The management of Company Z is considering two proposals for expanding its current production capacity. Option A is to construct a new facility at a cost of $100 million, a project that will take up to one year to complete. Option B is to purchase an already operational facility from a competitor for the same amount and that will be available for use about the same time. To fund either project, the company will use the proceeds from an already planned issuance of $60 million in long-term debt at a projected after-tax cost of 6%. Management desires to minimize the impact on the interest coverage ratio and reported operating cash flow. Which of the following reflects the most likely effects of the alternative proposals? Higher interest coverage ratio ----------- Higher Operating Cash Flow a. Option A Option B b. Option A Option A c. Option B Option A d. Option B Option B - Dinesh S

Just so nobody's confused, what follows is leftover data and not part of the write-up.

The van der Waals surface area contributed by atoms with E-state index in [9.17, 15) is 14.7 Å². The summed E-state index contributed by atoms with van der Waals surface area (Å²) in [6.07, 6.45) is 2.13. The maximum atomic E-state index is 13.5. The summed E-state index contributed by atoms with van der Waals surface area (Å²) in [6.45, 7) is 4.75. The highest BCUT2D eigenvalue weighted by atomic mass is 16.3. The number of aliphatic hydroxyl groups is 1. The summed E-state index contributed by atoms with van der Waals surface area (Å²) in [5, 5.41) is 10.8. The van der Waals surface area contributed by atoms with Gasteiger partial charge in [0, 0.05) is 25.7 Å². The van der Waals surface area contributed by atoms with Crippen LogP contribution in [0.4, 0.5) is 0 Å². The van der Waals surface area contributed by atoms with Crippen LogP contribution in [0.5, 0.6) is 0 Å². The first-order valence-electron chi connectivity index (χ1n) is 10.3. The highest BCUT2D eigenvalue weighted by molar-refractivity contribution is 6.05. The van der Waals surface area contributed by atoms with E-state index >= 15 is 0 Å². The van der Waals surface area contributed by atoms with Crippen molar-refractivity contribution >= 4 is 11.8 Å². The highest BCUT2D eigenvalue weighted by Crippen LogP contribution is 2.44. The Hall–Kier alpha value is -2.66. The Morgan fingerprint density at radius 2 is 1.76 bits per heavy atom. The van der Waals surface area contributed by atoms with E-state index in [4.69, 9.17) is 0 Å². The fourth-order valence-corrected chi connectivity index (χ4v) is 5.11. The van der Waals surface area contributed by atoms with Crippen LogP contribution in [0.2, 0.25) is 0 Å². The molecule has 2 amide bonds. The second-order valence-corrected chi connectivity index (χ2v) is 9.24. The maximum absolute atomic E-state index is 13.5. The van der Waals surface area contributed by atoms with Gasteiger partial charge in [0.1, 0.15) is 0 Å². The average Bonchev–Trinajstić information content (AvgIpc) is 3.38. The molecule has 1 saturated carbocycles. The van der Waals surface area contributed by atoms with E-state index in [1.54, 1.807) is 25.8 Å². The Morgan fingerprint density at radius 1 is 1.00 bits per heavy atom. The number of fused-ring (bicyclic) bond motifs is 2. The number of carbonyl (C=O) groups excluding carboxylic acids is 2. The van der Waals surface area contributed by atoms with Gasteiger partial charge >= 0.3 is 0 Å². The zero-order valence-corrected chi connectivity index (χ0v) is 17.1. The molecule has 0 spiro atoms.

I would pick d

i think it’s b. with option a, you can capitalize the interest of the construction, so interest expense is lower, hence higher interest coverage, also, with lower interest, NI is higher, so CFO is higher, with lower CFI


i agree with liaaba and chadtap. it all comes down to capitalizing interest in project A.

concur with b…

Good question. I suspect you’re right that it is B; but could you post the correct answer Dinesh?

I don’t have access to Passmaster at office, I’ll paste the answer the moment I reach home.

B - liaaba nailed it.

Choice “b” is correct. Under U.S. GAAP, the company will capitalize a portion of its interest costs during the construction period of Option A. There is no provision for capitalizing interest expense when an asset is purchased in a ready-to-use state. As a result, Option A will result in lower periodic interest expense and a higher interest coverage ratio as compared to Option B. In addition, Option A will also result in a higher reported operating cash flow due to the fact that the capitalized portion of interest payments will be reported as an investing outflow on the statement of cash flows, rather than an operating cash flow where “expensed” interest payments are reported. - Dinesh S